Over 70 years have passed since Lou Gehrig was diagnosed and gave his famous “luckiest man alive” speech and yet no cure, helpful drugs, or treatments have been discovered.  Only within the last 5 years, with the help of many fighters like the Blazeman Foundation and ALSTDI, have signs of progress started show.

What this means is we need funds and awareness to make more positive change happen.  The Iron Horse Challenge and the Walk to Defeat ALS is part of that.

If you are following this blog, signed up to ride, or following on Iron Horse Challenge on Facebook, this means you are part of this too and your help is critical.

Here is the winning challenge for the Goal/Zero 10+ Kit

The top fundraiser, this means any individual who walks, rides, volunteers, or simply donates….Wins this Device.  That simple.

What you need to do is:

Donate to any of these three Walk to Defeat ALS events to the walk teams/cycling team that is a part of the Iron Horse Challenge and you are entered. 

Here are the links:

“Often Awesome Express” Dayton/Fairborn Walk To Defeat ALS

“Sandy’s Walk and Pancake Breakfast” Columbus Walk to Defeat ALS

“Blazeman Express” Cincinnati Walk to Defeat ALS


Remember you can donate to any of them. 

Be sure to include your name or to have others who donate to your awareness effort to indicate you and their donation will add up to count on your fund raising total.

Winner will be announced on October 10th.

It should also be mentioned that I would like the winner, once they get the Goal/Zero gift to take a picture and do a brief thank you to the company for supporting our effort to Fight ALS!

On Gaining Ground

14 09 2012
Often Awesome ~ Episode 19 “who cares?”

If you were following the Often Awesome video series from the first episode and watched them in order, progressing forward sequentially, this is one of the most hard hitting.  It shows in, with such balance, the evolving, destructive nature of the ALS and what it begins to do to the ‘global aspect’ of the community and to those who love them.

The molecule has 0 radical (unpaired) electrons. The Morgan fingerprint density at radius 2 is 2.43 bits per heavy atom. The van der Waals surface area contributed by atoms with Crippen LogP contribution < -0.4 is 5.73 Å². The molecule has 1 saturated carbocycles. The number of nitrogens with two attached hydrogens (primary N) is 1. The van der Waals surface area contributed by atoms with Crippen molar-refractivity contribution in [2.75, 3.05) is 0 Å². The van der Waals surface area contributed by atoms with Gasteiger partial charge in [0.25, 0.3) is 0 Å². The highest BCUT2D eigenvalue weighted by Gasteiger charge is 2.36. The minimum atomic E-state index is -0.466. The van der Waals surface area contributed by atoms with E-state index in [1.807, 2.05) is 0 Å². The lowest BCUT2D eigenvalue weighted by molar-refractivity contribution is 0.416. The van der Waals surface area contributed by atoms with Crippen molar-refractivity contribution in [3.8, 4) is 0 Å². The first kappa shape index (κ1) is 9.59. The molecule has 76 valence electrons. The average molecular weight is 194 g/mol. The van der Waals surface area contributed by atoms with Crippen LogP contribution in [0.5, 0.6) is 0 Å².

The loss of mobility, the installment of a trach tube, the difficulty speaking-communicating, the growing sense of panic and dread; for the person struggling with the disease and then the intensity of caring for someone from those who love them.

Each person struggling with the disease face the limitations of research and the availability of information.  Family members, friends, begin to devour books, online resources, anything that might give them some sort of predictable expectation.  Doctors and nurses, holistic care websites and practitioners, medical journals, connecting to local ALSA chapters or advocacy organizations all begin to pour growing amounts of information and services; the obstacles the disease begins to impose start to become each day more solid and overwhelming.

The thing about this episode that so touches me is that it forms a blueprint of sorts, outlines how a few key people will begin to turn the tide and use their energies to not only deal with the ‘symptom logistics’ but also start putting in place the humanity and the means for a person fighting ALS to do so with dignity and with their individuality in place – in many ways it’s a force greater than hope.

My family was spared in some ways.  My mother’s progress was subtle at first and progressively swifter.  Her first symptom was a slur to her speech and a difficulty swallowing.  Her inability to eat enough daily nutrition made her loose weight and mass; not an easy thing to do when your 5’11” tall and rarely weighed over 115 lbs.  Her loss of muscle mass in her legs made it difficult to know whether it was the progress of the disease or simple diet mechanics that started stealing her ability to walk, drive, or stand for long.  The speed of going from mobile driver, to cane, to walker, to chair bound was even too fast for my mom to grasp, let alone the small number of care givers doing rotation; namely my father, sister, my mom’s best friends, and me.

When I imply we were spared, I suppose I mean that we never had stages of complete paralysis.  Her loss of speech was the most crushing to us and one of the most awakening realizations was when she wrote on a marker board :

“What I wouldn’t give for a good scream”…..

That was when I realized, even something that basic, a act so taken for granted, was gone.


Tomorrow will be 6 years, to the day, since she passed away and even the mention of it tears me up and opens an emotional floodgate.  One of the questions I sit with is in asking myself what have I done and what difference I have made, in honoring her, in creating awareness, in taking the extra step so that others might not have to go through what my family did; to sit here mourning and struggling.